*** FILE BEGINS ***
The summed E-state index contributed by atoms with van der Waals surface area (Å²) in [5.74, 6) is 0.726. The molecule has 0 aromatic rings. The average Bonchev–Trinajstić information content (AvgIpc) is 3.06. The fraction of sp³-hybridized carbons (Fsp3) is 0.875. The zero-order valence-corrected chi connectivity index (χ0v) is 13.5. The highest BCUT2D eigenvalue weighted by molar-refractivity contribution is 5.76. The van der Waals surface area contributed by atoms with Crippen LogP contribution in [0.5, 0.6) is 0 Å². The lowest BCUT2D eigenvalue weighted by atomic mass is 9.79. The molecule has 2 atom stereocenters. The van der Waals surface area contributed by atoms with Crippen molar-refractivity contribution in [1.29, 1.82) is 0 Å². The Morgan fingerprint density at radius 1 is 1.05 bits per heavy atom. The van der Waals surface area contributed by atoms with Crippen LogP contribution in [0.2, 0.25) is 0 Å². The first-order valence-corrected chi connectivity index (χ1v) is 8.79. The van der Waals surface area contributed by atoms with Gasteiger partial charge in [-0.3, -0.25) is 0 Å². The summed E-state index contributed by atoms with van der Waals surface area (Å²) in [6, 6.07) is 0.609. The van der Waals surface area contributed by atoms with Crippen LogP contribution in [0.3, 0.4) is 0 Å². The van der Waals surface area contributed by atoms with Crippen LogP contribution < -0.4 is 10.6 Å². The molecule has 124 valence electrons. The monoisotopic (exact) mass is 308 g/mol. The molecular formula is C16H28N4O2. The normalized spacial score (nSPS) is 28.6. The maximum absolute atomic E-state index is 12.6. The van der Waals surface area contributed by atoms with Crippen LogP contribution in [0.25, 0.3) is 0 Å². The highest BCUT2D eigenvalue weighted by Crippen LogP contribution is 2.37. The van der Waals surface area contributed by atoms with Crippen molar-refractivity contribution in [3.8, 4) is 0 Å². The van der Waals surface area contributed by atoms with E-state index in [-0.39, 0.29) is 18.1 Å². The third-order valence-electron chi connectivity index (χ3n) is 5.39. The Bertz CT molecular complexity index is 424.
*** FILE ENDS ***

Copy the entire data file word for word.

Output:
The summed E-state index contributed by atoms with van der Waals surface area (Å²) in [5.74, 6) is 0.726. The molecule has 0 aromatic rings. The average Bonchev–Trinajstić information content (AvgIpc) is 3.06. The fraction of sp³-hybridized carbons (Fsp3) is 0.875. The zero-order valence-corrected chi connectivity index (χ0v) is 13.5. The highest BCUT2D eigenvalue weighted by molar-refractivity contribution is 5.76. The van der Waals surface area contributed by atoms with Crippen LogP contribution in [0.5, 0.6) is 0 Å². The lowest BCUT2D eigenvalue weighted by atomic mass is 9.79. The molecule has 2 atom stereocenters. The van der Waals surface area contributed by atoms with Crippen molar-refractivity contribution in [1.29, 1.82) is 0 Å². The Morgan fingerprint density at radius 1 is 1.05 bits per heavy atom. The van der Waals surface area contributed by atoms with Crippen LogP contribution in [0.2, 0.25) is 0 Å². The first-order valence-corrected chi connectivity index (χ1v) is 8.79. The van der Waals surface area contributed by atoms with Gasteiger partial charge in [-0.3, -0.25) is 0 Å². The summed E-state index contributed by atoms with van der Waals surface area (Å²) in [6, 6.07) is 0.609. The van der Waals surface area contributed by atoms with Crippen LogP contribution in [0.3, 0.4) is 0 Å². The van der Waals surface area contributed by atoms with Crippen LogP contribution < -0.4 is 10.6 Å². The molecule has 124 valence electrons. The monoisotopic (exact) mass is 308 g/mol. The molecular formula is C16H28N4O2. The normalized spacial score (nSPS) is 28.6. The maximum absolute atomic E-state index is 12.6. The van der Waals surface area contributed by atoms with Crippen LogP contribution in [0.25, 0.3) is 0 Å². The highest BCUT2D eigenvalue weighted by Crippen LogP contribution is 2.37. The van der Waals surface area contributed by atoms with Crippen molar-refractivity contribution in [3.8, 4) is 0 Å². The van der Waals surface area contributed by atoms with E-state index in [-0.39, 0.29) is 18.1 Å². The third-order valence-electron chi connectivity index (χ3n) is 5.39. The Bertz CT molecular complexity index is 424.